May is National Foster Care Month. In honor of the amazing people who selflessly give of their time and resources to love and care for children in need, I’m writing a two-part series to raise awareness about foster care for those of us who aren’t involved in it.
Five Misconceptions About Foster Care
For Part One of the series, I spoke to several foster families about the common misconceptions they hear. Some relate to foster care in general and others are from people who have considered fostering, but have worried about certain aspects of it.
Please note: The people I spoke with for this post all provide foster care in Maine. Please check your state’s foster care website for more information. A state list can be found here.
1. Foster parents do it for the money.
We always hear the stories about a rotten apple or two who ruin it for the bunch, but unless foster parents are being grossly negligent, this one is just plain laughable. Yes, foster families get paid, but they are paid in order to cover the costs of caring for the child.
In Maine, a foster family makes $16.50 a day. That money covers food, clothing, and supplies, including diapers, wipes, toys, and all the other things that go along with having a child in your home. Most foster children do not show up at someone’s house with a moving truck. Often times the clothes on their back are the only possessions they have. Anyone who has a child of their own knows how expensive it is. More often than not, a foster family will spend much more than the state pays in order to provide for the child in their care.
2. It costs a lot of money to adopt a foster child.
If you’re hoping to adopt, but you don’t have the financial ability to do it privately, foster care is an excellent avenue to pursue. Of course, you must prepare for the very real possibility that a child you foster will not stay with you, but if it comes to that point, foster families are usually the first ones asked if they’d like to adopt. Once you make that choice, it costs very little. For one family I know, the adoption only cost a few hundred dollars and the state even reimbursed them for some of their attorney’s fees.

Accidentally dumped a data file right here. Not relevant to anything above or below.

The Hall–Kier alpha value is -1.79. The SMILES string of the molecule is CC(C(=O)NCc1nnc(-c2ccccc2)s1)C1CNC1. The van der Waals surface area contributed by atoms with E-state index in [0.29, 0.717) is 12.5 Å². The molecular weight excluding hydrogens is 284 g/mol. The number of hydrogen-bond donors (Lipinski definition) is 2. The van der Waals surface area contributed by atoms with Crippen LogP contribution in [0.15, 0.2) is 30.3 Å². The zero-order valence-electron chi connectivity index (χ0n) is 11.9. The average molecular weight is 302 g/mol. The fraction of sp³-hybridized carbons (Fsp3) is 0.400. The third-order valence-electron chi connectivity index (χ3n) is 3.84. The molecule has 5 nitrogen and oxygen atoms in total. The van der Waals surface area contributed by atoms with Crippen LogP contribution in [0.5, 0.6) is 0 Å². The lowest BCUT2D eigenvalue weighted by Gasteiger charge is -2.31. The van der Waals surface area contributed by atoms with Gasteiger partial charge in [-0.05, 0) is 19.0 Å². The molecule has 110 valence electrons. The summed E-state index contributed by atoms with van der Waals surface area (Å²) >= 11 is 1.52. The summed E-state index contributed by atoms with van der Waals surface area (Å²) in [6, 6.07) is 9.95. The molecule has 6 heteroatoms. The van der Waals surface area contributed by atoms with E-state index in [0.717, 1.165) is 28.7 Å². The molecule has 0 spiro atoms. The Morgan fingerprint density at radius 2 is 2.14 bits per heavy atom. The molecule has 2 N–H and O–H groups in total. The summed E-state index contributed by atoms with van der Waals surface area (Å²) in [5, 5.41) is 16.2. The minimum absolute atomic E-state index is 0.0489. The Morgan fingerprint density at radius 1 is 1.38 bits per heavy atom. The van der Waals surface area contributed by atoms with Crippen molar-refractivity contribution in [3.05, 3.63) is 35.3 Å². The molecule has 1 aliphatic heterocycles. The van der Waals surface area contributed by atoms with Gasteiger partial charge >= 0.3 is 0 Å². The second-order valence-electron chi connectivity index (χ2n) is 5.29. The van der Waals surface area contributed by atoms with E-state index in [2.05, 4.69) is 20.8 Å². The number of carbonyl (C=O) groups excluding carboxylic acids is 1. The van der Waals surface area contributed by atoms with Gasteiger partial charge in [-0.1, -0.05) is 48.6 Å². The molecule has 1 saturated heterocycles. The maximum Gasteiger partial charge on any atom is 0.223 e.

3. The process is strenuous and invasive.
As one foster parent put it, “DHHS isn’t trying to find fault with you, your house, or your parenting. They need you more than you need them, and they don’t want to drive foster parents away.” The training and home study are a free and fairly easy process, and in normal situations, a social worker won’t be at your door every five seconds to check up on you.
4. Foster parents have no say in who they foster.
If you’ve considered doing foster care, but have worried that every time the phone rings you’ll have to say ‘yes’, rest assured that isn’t the case. If the timing isn’t right, you can always decline without hurting your chances of getting a placement later. You can also tell DHHS your preferences in terms of the age of the children you foster. This isn’t being picky; often your work situation as well as the make-up of your family (ages and genders of biological or adopted children) need to be considered when bringing another child into your home.
5. “I could never do foster care.”
I’m guilty of having said those words and I bet many of you are too. Certainly there are families who are unable or unwilling to make that commitment for any number of reasons, and it’s not a decision to make lightly. However, after watching my friends do foster care, I have come to realize that it is not as scary or un-doable as I imagined it to be.
Of course there is risk involved. You will likely grow to love a foster child as your own and it may break your heart when a child in your care has to leave. Here’s the thing though: Foster families don’t do it for themselves. They do it for the children who need them. Foster care requires a selfless love that could very well break your heart, but when you think of what you’re providing for that child, it is more than worth it. I encourage you to read this wonderful article by Jason Johnson on choosing to love a child who might leave.
If you’ve ever considered doing foster care, I strongly encourage you to take the next step in the process. There is a huge need for foster families and you might be exactly who a child needs. Contact your state’s Department of Health and Human Services for more information. A list of each state’s contact information can be found here.
If you are not willing or able to do foster care, there are still plenty of ways to help and get involved. Read my article Five Ways Non-Foster Families Can Help Foster Families for ideas.